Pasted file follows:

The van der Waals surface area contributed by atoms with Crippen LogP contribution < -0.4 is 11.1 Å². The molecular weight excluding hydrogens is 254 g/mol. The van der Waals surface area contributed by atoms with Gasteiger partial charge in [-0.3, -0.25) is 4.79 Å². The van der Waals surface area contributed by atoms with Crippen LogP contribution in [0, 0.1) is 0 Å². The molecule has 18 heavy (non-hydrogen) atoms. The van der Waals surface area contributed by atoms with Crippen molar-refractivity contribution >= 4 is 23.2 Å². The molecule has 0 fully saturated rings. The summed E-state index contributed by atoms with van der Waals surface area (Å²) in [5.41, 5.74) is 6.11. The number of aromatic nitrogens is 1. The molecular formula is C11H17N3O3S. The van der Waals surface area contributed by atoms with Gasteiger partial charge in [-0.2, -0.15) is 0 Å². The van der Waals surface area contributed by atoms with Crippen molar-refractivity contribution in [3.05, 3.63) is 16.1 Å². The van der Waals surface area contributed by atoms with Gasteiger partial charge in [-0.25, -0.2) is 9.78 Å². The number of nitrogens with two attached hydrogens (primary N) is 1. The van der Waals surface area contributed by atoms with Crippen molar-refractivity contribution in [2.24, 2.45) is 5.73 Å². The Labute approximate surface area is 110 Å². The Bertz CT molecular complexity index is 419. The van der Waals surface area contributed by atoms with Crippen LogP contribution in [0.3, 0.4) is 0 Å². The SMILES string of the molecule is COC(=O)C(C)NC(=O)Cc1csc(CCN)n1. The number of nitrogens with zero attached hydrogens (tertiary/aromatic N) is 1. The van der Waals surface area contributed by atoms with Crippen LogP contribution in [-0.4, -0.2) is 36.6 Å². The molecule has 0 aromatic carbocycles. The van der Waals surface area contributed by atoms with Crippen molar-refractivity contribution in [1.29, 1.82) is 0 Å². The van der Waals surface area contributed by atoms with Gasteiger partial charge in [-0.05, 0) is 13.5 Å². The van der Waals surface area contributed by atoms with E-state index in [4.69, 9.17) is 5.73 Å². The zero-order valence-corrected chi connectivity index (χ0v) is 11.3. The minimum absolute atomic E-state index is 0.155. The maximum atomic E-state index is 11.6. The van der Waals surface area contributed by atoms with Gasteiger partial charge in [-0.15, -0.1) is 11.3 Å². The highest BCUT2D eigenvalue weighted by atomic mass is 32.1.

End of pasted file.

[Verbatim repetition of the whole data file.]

The van der Waals surface area contributed by atoms with Crippen LogP contribution < -0.4 is 11.1 Å². The molecular weight excluding hydrogens is 254 g/mol. The van der Waals surface area contributed by atoms with Gasteiger partial charge in [-0.3, -0.25) is 4.79 Å². The van der Waals surface area contributed by atoms with Crippen LogP contribution in [0, 0.1) is 0 Å². The molecule has 18 heavy (non-hydrogen) atoms. The van der Waals surface area contributed by atoms with Crippen molar-refractivity contribution >= 4 is 23.2 Å². The molecule has 0 fully saturated rings. The summed E-state index contributed by atoms with van der Waals surface area (Å²) in [5.41, 5.74) is 6.11. The number of aromatic nitrogens is 1. The molecular formula is C11H17N3O3S. The van der Waals surface area contributed by atoms with Gasteiger partial charge in [-0.2, -0.15) is 0 Å². The van der Waals surface area contributed by atoms with Crippen molar-refractivity contribution in [3.05, 3.63) is 16.1 Å². The van der Waals surface area contributed by atoms with Gasteiger partial charge in [-0.25, -0.2) is 9.78 Å². The number of nitrogens with two attached hydrogens (primary N) is 1. The van der Waals surface area contributed by atoms with Crippen molar-refractivity contribution in [2.24, 2.45) is 5.73 Å². The Labute approximate surface area is 110 Å². The Bertz CT molecular complexity index is 419. The van der Waals surface area contributed by atoms with Crippen LogP contribution in [0.3, 0.4) is 0 Å². The SMILES string of the molecule is COC(=O)C(C)NC(=O)Cc1csc(CCN)n1. The number of nitrogens with zero attached hydrogens (tertiary/aromatic N) is 1. The van der Waals surface area contributed by atoms with Crippen LogP contribution in [-0.4, -0.2) is 36.6 Å². The molecule has 0 aromatic carbocycles. The van der Waals surface area contributed by atoms with Crippen molar-refractivity contribution in [1.29, 1.82) is 0 Å². The van der Waals surface area contributed by atoms with Gasteiger partial charge in [-0.05, 0) is 13.5 Å². The van der Waals surface area contributed by atoms with E-state index in [4.69, 9.17) is 5.73 Å². The zero-order valence-corrected chi connectivity index (χ0v) is 11.3. The minimum absolute atomic E-state index is 0.155. The maximum atomic E-state index is 11.6. The van der Waals surface area contributed by atoms with Gasteiger partial charge in [-0.15, -0.1) is 11.3 Å². The highest BCUT2D eigenvalue weighted by atomic mass is 32.1.